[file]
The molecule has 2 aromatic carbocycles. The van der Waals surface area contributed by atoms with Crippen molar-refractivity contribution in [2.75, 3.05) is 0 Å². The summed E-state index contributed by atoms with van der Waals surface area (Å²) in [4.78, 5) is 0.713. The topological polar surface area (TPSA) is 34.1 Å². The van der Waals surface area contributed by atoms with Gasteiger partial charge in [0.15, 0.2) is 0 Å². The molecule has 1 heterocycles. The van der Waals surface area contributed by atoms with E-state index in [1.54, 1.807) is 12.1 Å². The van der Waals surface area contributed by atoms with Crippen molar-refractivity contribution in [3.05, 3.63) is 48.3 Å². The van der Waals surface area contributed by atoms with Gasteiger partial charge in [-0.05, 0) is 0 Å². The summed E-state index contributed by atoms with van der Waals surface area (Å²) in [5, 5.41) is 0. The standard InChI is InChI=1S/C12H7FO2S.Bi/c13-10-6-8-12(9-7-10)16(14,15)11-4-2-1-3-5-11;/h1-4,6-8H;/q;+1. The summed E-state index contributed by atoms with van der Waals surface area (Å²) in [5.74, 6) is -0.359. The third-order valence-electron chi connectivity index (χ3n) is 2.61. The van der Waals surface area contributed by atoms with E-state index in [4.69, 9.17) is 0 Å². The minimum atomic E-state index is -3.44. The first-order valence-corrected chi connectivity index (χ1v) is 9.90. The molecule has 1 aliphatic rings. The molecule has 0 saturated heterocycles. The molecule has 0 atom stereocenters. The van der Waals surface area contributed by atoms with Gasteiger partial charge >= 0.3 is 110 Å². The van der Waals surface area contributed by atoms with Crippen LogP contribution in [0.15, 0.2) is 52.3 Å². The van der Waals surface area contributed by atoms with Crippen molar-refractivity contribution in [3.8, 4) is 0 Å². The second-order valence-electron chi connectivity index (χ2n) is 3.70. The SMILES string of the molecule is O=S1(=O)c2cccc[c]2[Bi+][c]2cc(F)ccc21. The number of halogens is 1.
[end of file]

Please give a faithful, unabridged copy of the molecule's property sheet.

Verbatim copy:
The molecule has 2 aromatic carbocycles. The van der Waals surface area contributed by atoms with Crippen molar-refractivity contribution in [2.75, 3.05) is 0 Å². The summed E-state index contributed by atoms with van der Waals surface area (Å²) in [4.78, 5) is 0.713. The topological polar surface area (TPSA) is 34.1 Å². The van der Waals surface area contributed by atoms with Gasteiger partial charge in [0.15, 0.2) is 0 Å². The molecule has 1 heterocycles. The van der Waals surface area contributed by atoms with E-state index in [1.54, 1.807) is 12.1 Å². The van der Waals surface area contributed by atoms with Crippen molar-refractivity contribution in [3.05, 3.63) is 48.3 Å². The van der Waals surface area contributed by atoms with Gasteiger partial charge in [-0.05, 0) is 0 Å². The summed E-state index contributed by atoms with van der Waals surface area (Å²) in [5, 5.41) is 0. The standard InChI is InChI=1S/C12H7FO2S.Bi/c13-10-6-8-12(9-7-10)16(14,15)11-4-2-1-3-5-11;/h1-4,6-8H;/q;+1. The summed E-state index contributed by atoms with van der Waals surface area (Å²) in [5.74, 6) is -0.359. The third-order valence-electron chi connectivity index (χ3n) is 2.61. The van der Waals surface area contributed by atoms with E-state index in [4.69, 9.17) is 0 Å². The minimum atomic E-state index is -3.44. The first-order valence-corrected chi connectivity index (χ1v) is 9.90. The molecule has 1 aliphatic rings. The molecule has 0 saturated heterocycles. The molecule has 0 atom stereocenters. The van der Waals surface area contributed by atoms with Gasteiger partial charge >= 0.3 is 110 Å². The van der Waals surface area contributed by atoms with Crippen LogP contribution in [0.15, 0.2) is 52.3 Å². The van der Waals surface area contributed by atoms with Crippen molar-refractivity contribution in [3.8, 4) is 0 Å². The second-order valence-electron chi connectivity index (χ2n) is 3.70. The SMILES string of the molecule is O=S1(=O)c2cccc[c]2[Bi+][c]2cc(F)ccc21. The number of halogens is 1.